Bissau junta says hands power back to civilians
BISSAU (Reuters) - Six weeks after it toppled the government and derailed elections, Guinea-Bissau's military junta said on Tuesday it was handing power back to the West African state's civilian leaders.
The announcement follows a deal between the self-styled Military Command and the regional bloc ECOWAS that put in place transitional president Manuel Sherifo Nhamadjo, installed a 600-strong ECOWAS force and promised new elections in 12 months.
"Starting today, the Military Command will hand power to civilians," spokesman Daha Bana Na Walna told reporters, adding that this would be the junta's last news conference.
Nhamadjo announced later on Tuesday the nomination of 28 government ministers, including a defense minister and interior minister, drawn mostly from the former opposition parties.
Guinea-Bissau has suffered several coups and army uprisings since independence from Portugal in 1974, but the latest one has set back western efforts to combat drugs cartels using the country as a transshipment point to Europe.
Coming shortly after the March 22 coup by mutinous soldiers in democratic Mali, it also further undermined West Africa's fragile gains in democracy.
Bissau soldiers took power in an overnight putsch on April 12, detaining interim president Raimundo Pereira and former Prime Minister Carlos Gomes Junior, the front-runner in presidential elections.
Released later, both fled the country.
The Military Command, believed to have been headed by Armed Forces Chief Antonio Indjai, has said repeatedly since the coup that it wanted to remove Gomes Junior from the election process because he had made a "secret pact" with Angola to eliminate Guinea-Bissau's military leadership.
Gomes Junior had been prime minister for years and was a vocal supporter of efforts to reform the army, notorious for meddling in politics, and to combat cocaine smuggling. The United States has named two top Guinea-Bissau military officers as drugs kingpins.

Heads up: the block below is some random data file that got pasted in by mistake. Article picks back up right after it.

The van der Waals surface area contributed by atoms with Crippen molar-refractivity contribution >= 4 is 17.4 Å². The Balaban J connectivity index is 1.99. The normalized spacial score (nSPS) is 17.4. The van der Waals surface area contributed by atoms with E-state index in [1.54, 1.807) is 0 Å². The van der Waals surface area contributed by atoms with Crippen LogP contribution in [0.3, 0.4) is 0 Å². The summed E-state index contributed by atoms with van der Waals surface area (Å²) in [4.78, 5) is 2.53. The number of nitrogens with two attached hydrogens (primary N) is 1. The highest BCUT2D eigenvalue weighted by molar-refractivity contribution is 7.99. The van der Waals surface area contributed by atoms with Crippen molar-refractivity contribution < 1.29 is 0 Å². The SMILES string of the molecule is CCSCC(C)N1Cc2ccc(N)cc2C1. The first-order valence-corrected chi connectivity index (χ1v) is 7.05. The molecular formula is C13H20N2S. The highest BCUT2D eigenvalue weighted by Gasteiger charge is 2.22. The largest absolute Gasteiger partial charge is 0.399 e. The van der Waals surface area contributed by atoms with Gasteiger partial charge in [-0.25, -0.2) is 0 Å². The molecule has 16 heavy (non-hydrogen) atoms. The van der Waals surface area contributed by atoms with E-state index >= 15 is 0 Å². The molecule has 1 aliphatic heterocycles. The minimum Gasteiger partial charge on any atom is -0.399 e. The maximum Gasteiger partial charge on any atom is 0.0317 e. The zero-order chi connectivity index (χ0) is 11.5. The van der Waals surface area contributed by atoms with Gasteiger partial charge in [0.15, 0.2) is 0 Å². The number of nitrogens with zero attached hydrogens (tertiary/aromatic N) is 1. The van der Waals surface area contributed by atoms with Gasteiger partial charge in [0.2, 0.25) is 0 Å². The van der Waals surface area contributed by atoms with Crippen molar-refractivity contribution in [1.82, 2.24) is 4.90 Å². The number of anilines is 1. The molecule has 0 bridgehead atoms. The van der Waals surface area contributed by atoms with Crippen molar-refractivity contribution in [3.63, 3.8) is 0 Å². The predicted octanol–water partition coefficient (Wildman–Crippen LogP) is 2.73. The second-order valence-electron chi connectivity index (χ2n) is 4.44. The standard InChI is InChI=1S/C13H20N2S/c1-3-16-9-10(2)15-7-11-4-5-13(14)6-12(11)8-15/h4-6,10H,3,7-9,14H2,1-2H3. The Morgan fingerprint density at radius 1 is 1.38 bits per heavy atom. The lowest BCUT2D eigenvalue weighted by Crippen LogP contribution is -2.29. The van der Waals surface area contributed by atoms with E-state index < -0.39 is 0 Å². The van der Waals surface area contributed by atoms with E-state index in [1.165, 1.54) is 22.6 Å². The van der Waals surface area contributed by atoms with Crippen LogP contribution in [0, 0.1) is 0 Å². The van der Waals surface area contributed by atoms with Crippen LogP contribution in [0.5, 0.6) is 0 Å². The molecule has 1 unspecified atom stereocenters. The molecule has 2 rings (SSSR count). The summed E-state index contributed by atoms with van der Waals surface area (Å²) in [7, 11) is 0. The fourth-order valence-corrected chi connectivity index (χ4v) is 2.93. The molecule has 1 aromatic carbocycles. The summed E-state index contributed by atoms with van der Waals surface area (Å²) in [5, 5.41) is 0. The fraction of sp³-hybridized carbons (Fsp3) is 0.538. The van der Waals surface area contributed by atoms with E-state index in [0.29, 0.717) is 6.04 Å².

ECOWAS said on May 11 it backed parliament speaker Nhamadjo as interim president in Guinea-Bissau, a move immediately rejected within Gomes Junior's political party, PAIGC, but accepted by other parties and the junta.
The bloc of 15 West African countries has since been criticized by the United Nations and a body grouping Portuguese-speaking countries led by Angola for going too softly on Guinea-Bissau's coup leaders in its transition deal.
Diplomatic sources said ECOWAS's failure to ensure Gomes Junior's return to complete the election process allowed the junta to achieve its goal of removing him. Gomes Junior won nearly 50 percent of votes in a first-round election in March and was widely expected to win an April run-off.
The U.N. special representative to Guinea-Bissau, Joseph Mutaboba, told Reuters last week that ECOWAS's deal with the junta fell short of its "zero tolerance" policy for coups, and Angola's official newspaper has accused ECOWAS of failing to consult Guinea-Bissau's other partners.
Gomes Junior was a supporter of a planned Angolan investment in bauxite mining and port development, though officials said the $500 million plan was on ice before the coup, largely because of security fears.
A 600-strong force of West African soldiers and police intended to oversee the return to democracy began arriving in Bissau late last week, and is expected to replace some 200 Angolan troops already in the country.
(Writing by Richard Valdmanis; editing by Tim Pearce and Mohammad Zargham)
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